Allan Carr: The rise and fall of a Hollywood hedonist
Armed with a bulging contacts book and a luxury pad with its own disco overlooking Beverly Hills, bombastic impresario Allan Carr threw the Hollywood parties that defined the 1970s.
The producer launched countless careers with stage and screen hits like “La Cage aux Folles” and “Grease” but was as notorious for his diamond-encrusted caftans, garish yellow Mercedes and lifelong battle with obesity.
The mogul and bon viveur hosted debauched soirees where the cocaine, free champagne and even freer love attracted a galaxy of stars, from Rita Hayworth to Warren Beatty and Mick Jagger.
“Glamor is entertainment. That’s what entertainment is about… It’s the American Dream come true,” Carr, who died in 1999, says in an archived interview unearthed in a new documentary.
Available from video streaming services from June 5, “The Fabulous Allan Carr” doubles as a history of the gay experience in Hollywood, both in the carefree pre-AIDS 1970s and in the dark days that lay ahead.
Carr’s kitschy parties often turned into all-gay affairs after the stars went home, where entertainment industry bigwigs would mingle with the young, muscular, flaxen-haired men he called his “twinkies.”
“Although it was no secret that Allan Carr was gay, he never formally acknowledged it publicly. The word ‘flamboyant’ was used to describe him, a code word,” says the film’s Emmy-winning director Jeffrey Schwarz.
“Using humor and outrageousness to gain entry into a conservative industry, Allan Carr furthered the acceptance of gay identity just by being himself.”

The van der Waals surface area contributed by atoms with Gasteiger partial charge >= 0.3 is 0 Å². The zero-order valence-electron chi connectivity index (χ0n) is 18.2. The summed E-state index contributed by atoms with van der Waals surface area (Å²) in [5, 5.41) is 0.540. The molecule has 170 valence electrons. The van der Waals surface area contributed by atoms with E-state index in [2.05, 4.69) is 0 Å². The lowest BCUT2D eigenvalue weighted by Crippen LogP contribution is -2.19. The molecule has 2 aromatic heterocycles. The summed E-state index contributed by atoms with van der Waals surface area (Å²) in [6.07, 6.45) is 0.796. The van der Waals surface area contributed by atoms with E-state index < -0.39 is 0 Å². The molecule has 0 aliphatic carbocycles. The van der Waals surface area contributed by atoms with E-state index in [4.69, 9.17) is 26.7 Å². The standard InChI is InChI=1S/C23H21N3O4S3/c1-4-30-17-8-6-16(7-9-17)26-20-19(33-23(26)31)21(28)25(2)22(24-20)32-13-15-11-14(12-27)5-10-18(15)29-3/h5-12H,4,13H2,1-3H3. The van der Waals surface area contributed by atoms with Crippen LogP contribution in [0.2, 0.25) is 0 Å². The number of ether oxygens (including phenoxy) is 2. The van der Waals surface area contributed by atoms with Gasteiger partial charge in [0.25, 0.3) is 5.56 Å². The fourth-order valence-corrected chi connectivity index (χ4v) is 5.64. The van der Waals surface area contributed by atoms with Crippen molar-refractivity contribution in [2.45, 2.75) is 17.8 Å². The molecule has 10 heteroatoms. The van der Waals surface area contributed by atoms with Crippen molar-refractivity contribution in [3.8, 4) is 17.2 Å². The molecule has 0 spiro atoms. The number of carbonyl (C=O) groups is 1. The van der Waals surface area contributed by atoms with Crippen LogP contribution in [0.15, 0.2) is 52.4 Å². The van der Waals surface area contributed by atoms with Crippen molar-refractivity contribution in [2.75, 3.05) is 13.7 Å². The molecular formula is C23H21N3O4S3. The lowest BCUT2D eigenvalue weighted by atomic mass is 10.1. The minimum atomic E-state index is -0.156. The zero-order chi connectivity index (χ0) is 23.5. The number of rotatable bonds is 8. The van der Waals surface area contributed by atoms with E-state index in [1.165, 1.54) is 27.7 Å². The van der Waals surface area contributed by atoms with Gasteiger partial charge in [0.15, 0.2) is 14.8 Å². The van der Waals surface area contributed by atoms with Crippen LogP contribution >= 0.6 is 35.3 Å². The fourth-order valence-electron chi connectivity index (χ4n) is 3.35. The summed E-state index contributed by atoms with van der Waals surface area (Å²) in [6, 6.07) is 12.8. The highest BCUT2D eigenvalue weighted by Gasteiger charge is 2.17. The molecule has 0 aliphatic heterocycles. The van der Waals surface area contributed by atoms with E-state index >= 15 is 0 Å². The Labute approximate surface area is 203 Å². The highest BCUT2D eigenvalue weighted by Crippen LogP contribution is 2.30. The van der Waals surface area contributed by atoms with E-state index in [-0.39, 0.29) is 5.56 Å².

Born Allan Solomon to a Jewish family in Chicago, Carr worked at Playboy before reinventing himself as a party planner, arranging a black-tie evening for Truman Capote in an abandoned Los Angeles jail.
His talent agency managed Tony Curtis, Peter Sellers, Joan Rivers and “Mama” Cass Elliot, and he is credited with discovering numerous other stars, including Olivia Newton-John, Mark Hamill and Steve Guttenberg.
Carr impressed with his marketing know-how on several of “Bee Gees” manager and Hollywood producer Robert Stigwood’s movies, including rock opera “Tommy” and “Saturday Night Fever”.
For his next project, an unfancied musical called “Grease”, Stigwood entrusted Carr not only with the marketing and premiere party, but also writing the screenplay and co-producing.
Shot over two months in LA for $6 million, it was eviscerated by critics but ended up grossing $400 million and was the most successful movie musical of all time until “Mamma Mia!” 30 years later.
Carr’s showmanship was never in doubt but his instincts as a producer were notoriously inconsistent.
Among his biggest flops was the flamboyant, spectacularly awful $20 million Village People origin story “Can’t Stop the Music”, a big screen musical brought out in 1980, long after disco went out of vogue.
In 1983 Carr came back fighting with a hugely successful musical version of the Broadway play “La Cage aux Folles” that ran for five years, picking up six Tony Awards.
“It was a revolutionary portrayal, made more poignant by the fact that it was released at the height of the AIDS crisis. Allan Carr was the last great showman of the 20th Century,” said Schwarz.
His reputation for lavish parties brought ABC calling, and in 1989 he created a 61st Annual Academy Awards that he promised would be a transformation from the dry, staid production it had always been.
Instead it was a laughing stock, culminating in a cringeworthy duet with squeaky-voiced Eileen Bowman and a tone deaf Rob Lowe that prompted The New York Times to award it “a permanent place in the annals of Oscar embarrassments.”
Crushed by the criticism, Carr became a recluse. Despite enjoying a degree of success on other projects, such as Paramount’s 1998 re-release of “Grease,” his reputation never recovered.
Morbidly obese, recovering from a kidney transplant and suffering from years of hard living, Carr died on June 29, 1999 from liver cancer, as he was preparing a new Broadway show.
“Allan was from the last era of the big dreamers: ‘Let’s do this big, that’s not big enough, let’s do it bigger,'” said TV personality and socialite Nikki Haskell.
“He was a one of a kind. There isn’t anyone like him. There’ll never be another Allan Carr.” CC
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